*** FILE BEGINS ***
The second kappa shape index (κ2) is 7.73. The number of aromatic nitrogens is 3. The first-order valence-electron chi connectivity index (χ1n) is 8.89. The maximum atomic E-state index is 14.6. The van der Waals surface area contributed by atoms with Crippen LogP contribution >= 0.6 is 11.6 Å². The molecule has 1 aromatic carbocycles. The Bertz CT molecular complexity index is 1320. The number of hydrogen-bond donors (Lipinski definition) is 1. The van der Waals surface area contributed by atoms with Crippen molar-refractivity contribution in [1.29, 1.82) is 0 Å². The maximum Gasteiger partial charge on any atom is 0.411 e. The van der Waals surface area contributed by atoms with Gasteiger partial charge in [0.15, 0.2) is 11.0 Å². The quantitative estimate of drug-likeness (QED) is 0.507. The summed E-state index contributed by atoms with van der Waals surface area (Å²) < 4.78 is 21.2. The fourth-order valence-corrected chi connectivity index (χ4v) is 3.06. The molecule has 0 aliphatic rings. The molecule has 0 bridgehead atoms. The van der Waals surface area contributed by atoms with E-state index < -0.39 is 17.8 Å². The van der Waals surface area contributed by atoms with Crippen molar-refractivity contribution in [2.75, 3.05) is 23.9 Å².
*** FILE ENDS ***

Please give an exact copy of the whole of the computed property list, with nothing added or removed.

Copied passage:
The second kappa shape index (κ2) is 7.73. The number of aromatic nitrogens is 3. The first-order valence-electron chi connectivity index (χ1n) is 8.89. The maximum atomic E-state index is 14.6. The van der Waals surface area contributed by atoms with Crippen LogP contribution >= 0.6 is 11.6 Å². The molecule has 1 aromatic carbocycles. The Bertz CT molecular complexity index is 1320. The number of hydrogen-bond donors (Lipinski definition) is 1. The van der Waals surface area contributed by atoms with Crippen molar-refractivity contribution in [1.29, 1.82) is 0 Å². The maximum Gasteiger partial charge on any atom is 0.411 e. The van der Waals surface area contributed by atoms with Gasteiger partial charge in [0.15, 0.2) is 11.0 Å². The quantitative estimate of drug-likeness (QED) is 0.507. The summed E-state index contributed by atoms with van der Waals surface area (Å²) < 4.78 is 21.2. The fourth-order valence-corrected chi connectivity index (χ4v) is 3.06. The molecule has 0 aliphatic rings. The molecule has 0 bridgehead atoms. The van der Waals surface area contributed by atoms with E-state index < -0.39 is 17.8 Å². The van der Waals surface area contributed by atoms with Crippen molar-refractivity contribution in [2.75, 3.05) is 23.9 Å².